Following Russia’s annexation of Crimea in 2014, the Ukrainian government adopted a package of reforms intended to get Ukraine’s armed forces in line with NATO standards. Cooperation between NATO and Ukraine increased, as outlined by the Wales Summit declaration. Despite these efforts, it is unlikely that Ukraine will join NATO. This lingering crisis allows Vladimir Putin to keep Ukraine within Russia’s sphere of influence.
The annexation of Crimea in 2014 was accompanied by the intervention of Russian forces in Eastern Ukraine and led Ukraine’s government to reform its armed forces (AFU). The latter were in a pitiful state in March 2014, with only 6 000 of 120 000 soldiers ready to respond to Russian interference in Eastern Ukraine. While perceiving the Russian Federation as an adversary, the Ukrainian government seeks to restore the territorial integrity of Ukraine by enhancing the combat efficiency of the AFU.
The overarching aim of the reforms is transforming the AFU into a force which meets NATO standards by 2020: the AFU will be armed and organized similarly to the armies of regular NATO members. Amongst other changes, the AFU wants to establish an effective C4ISR system (command, control, communications, computers, intelligence, surveillance and reconnaissance), and create a medical support system to assist the AFU. Notable changes in recent years include the government reinstating conscription in 2014 to strengthen the AFU. The latter’s personnel increased from 140 000 to 250 000 in three years, and special operations forces (between 2 000 and 3 000) are currently being trained. Finally, Ukraine spent 2.45% of its GDP on its defence budget in 2016. Thus, the Ukrainian army seems to be on the right path to achieving NATO standards by 2020.
In addition to agreeing to NATO’s military standards by 2020, the cooperation between the Alliance and Ukraine was strengthened since 2013. Their collaboration dates back to the 1990s and is one of the most extensive NATO partnerships. It is managed by the NATO-Ukraine Commission, which ensures cooperation and consultation between the Ukrainian government and regular NATO members. Ukraine also regularly participates in NATO operations: it took part in 10 missions in 2016.
Soon after the annexation of Crimea, NATO members declared their support for Ukraine’s “sovereignty, independence and territorial integrity” in the 2014 Wales summit declaration. Five trust funds, that allow NATO members to voluntarily provide financial support to Ukraine, were created. Furthermore, a Comprehensive Assistance Package (CAP) for Ukraine was endorsed by NATO following the Warsaw summit in 2016. The CAP seeks to strengthen democratic oversight in Ukraine, promote security reforms and defence institutions and enhance integrity and good governance within Ukraine’s defence and related security sectors.
Will Ukraine ever join the transatlantic alliance?
On December 29th 2014, Ukrainian president Petro Poroshenko declared that a referendum would be held if his country was to apply for NATO membership. In 2017, a poll reported that more than half the Ukrainian population favored joining the transatlantic alliance. However, regardless of the recent military reforms in Ukraine and increasing interoperability between Ukrainian forces and NATO, it is uncertain whether the ex-Soviet Republic will join the transatlantic alliance. Before such a thing happens, the conflict in the eastern regions of Ukraine must be resolved. Otherwise, the fighting could trigger NATO’s Article 5, obligating the alliance to fight Russian backed separatists. If Russia decides to directly confront NATO by fighting along the separatists, this would quickly escalate into a wide-ranging conflict. Nuclear tensions could be heightened, threatening overall world stability. It is therefore too dangerous for NATO to accept Ukraine’s membership before the conflict in Eastern Ukraine is resolved.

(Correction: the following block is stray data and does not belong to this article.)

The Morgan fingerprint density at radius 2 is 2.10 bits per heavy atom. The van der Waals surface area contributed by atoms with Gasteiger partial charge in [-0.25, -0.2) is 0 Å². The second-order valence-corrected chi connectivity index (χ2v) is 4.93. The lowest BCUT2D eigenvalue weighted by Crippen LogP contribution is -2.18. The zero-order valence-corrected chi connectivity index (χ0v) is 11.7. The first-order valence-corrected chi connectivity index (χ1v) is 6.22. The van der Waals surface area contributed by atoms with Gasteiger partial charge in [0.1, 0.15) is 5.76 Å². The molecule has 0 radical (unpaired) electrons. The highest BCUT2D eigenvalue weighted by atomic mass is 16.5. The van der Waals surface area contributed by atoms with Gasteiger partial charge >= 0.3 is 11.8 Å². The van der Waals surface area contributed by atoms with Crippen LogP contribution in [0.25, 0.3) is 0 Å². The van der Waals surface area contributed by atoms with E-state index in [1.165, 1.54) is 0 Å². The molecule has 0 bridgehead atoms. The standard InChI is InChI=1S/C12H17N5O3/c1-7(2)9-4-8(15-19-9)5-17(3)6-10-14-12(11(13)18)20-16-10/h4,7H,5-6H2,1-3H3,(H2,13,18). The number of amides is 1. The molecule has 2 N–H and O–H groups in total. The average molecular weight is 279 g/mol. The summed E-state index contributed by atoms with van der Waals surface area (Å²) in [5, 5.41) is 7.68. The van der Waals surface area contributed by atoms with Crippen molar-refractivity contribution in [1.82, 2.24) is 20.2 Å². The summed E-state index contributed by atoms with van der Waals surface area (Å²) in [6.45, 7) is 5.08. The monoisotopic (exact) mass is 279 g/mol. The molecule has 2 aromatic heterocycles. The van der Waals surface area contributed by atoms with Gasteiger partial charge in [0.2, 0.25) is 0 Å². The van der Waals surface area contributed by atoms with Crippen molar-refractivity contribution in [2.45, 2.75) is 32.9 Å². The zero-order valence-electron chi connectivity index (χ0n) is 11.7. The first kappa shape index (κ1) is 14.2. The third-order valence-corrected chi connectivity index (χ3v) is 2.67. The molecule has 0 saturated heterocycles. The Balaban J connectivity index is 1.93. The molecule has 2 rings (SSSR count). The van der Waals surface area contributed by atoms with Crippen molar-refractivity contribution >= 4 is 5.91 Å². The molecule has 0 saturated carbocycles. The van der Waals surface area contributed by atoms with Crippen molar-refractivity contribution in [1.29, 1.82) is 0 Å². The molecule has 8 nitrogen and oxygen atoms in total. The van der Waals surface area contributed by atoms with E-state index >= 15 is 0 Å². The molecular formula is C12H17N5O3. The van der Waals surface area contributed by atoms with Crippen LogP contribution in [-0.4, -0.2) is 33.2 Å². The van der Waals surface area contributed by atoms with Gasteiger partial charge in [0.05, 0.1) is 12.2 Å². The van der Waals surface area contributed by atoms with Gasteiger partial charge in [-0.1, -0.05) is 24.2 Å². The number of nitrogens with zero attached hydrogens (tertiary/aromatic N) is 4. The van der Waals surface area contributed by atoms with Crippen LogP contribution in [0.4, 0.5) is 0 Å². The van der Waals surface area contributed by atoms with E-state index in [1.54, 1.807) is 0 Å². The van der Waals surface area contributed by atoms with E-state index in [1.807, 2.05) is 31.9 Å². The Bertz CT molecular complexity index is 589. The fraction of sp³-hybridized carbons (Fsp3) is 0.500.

Since the end of the Cold War, Russia saw the expansion of the transatlantic alliance within its vicinity as a major threat to security. Moscow disapproved ex-Soviet Republics, such as Poland and the Baltic states, joining NATO. To limit this expansion, Russia opposed Ukraine’s and Georgia’s membership to NATO in 2008, during the Bucharest NATO summit. Vladimir Putin’s overarching aim is to keep Ukraine within Russia’s sphere of influence, just as it was during the Cold War.
Continued support for the separatists is consequently in Putin’s interest because this would prevent Ukraine’s accession into NATO. Given the lasting conflict in eastern Ukraine, it is probable that Russia will continue supporting the separatists for as long as it deems necessary. The only way Ukraine could accede into NATO is if the AFU are able to fight the Russia-backed separatists on their own, and restore the security and territorial integrity of the country. The current reforms should help the AFU accomplish this task. Nevertheless, even if the AFU overcomes the separatists and restore peace, uniting the country again represents an arduous task. The Ukrainian population will have to deal with political and ethnic divisions which have kept the country’s eastern regions in a continuous state of war for years. In the face of these challenges, it’s unlikely Ukraine will join NATO anytime soon. The reforms of the AFU are, however, the first step of this long and tortuous path.
Disclaimer: Any views or opinions expressed in articles are solely those of the authors and do not necessarily represent the views of the NATO Association of Canada.